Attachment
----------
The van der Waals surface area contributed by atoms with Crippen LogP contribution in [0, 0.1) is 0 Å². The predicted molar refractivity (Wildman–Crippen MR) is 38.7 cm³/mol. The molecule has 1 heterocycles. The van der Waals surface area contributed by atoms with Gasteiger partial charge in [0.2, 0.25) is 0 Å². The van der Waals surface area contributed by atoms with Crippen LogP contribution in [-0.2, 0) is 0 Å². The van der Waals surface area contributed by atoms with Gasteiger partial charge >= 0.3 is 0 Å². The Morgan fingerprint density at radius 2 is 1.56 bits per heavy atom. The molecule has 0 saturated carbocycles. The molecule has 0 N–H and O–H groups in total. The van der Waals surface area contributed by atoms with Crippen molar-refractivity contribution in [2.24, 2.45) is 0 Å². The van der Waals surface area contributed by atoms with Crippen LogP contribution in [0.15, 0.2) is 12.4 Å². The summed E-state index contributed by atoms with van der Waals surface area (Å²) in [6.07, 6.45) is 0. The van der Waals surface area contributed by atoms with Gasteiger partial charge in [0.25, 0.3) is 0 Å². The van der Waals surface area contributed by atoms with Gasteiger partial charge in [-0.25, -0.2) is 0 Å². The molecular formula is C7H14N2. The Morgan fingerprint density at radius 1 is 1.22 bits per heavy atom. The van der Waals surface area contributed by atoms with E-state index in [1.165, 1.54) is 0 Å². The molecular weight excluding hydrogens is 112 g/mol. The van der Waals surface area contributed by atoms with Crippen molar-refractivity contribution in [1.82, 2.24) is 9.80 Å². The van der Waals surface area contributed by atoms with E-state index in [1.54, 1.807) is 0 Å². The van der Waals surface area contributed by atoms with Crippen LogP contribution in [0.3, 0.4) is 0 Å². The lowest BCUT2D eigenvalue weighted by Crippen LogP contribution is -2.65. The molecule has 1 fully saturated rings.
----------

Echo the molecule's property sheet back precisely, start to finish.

The van der Waals surface area contributed by atoms with Crippen LogP contribution in [0, 0.1) is 0 Å². The predicted molar refractivity (Wildman–Crippen MR) is 38.7 cm³/mol. The molecule has 1 heterocycles. The van der Waals surface area contributed by atoms with Gasteiger partial charge in [0.2, 0.25) is 0 Å². The van der Waals surface area contributed by atoms with Crippen LogP contribution in [-0.2, 0) is 0 Å². The van der Waals surface area contributed by atoms with Gasteiger partial charge >= 0.3 is 0 Å². The Morgan fingerprint density at radius 2 is 1.56 bits per heavy atom. The molecule has 0 saturated carbocycles. The molecule has 0 N–H and O–H groups in total. The van der Waals surface area contributed by atoms with Crippen molar-refractivity contribution in [2.24, 2.45) is 0 Å². The van der Waals surface area contributed by atoms with Crippen LogP contribution in [0.15, 0.2) is 12.4 Å². The summed E-state index contributed by atoms with van der Waals surface area (Å²) in [6.07, 6.45) is 0. The van der Waals surface area contributed by atoms with Gasteiger partial charge in [0.25, 0.3) is 0 Å². The van der Waals surface area contributed by atoms with Gasteiger partial charge in [-0.25, -0.2) is 0 Å². The molecular formula is C7H14N2. The Morgan fingerprint density at radius 1 is 1.22 bits per heavy atom. The van der Waals surface area contributed by atoms with E-state index in [1.165, 1.54) is 0 Å². The molecular weight excluding hydrogens is 112 g/mol. The van der Waals surface area contributed by atoms with Crippen molar-refractivity contribution in [1.82, 2.24) is 9.80 Å². The van der Waals surface area contributed by atoms with E-state index in [1.54, 1.807) is 0 Å². The van der Waals surface area contributed by atoms with Crippen LogP contribution in [0.3, 0.4) is 0 Å². The lowest BCUT2D eigenvalue weighted by Crippen LogP contribution is -2.65. The molecule has 1 fully saturated rings.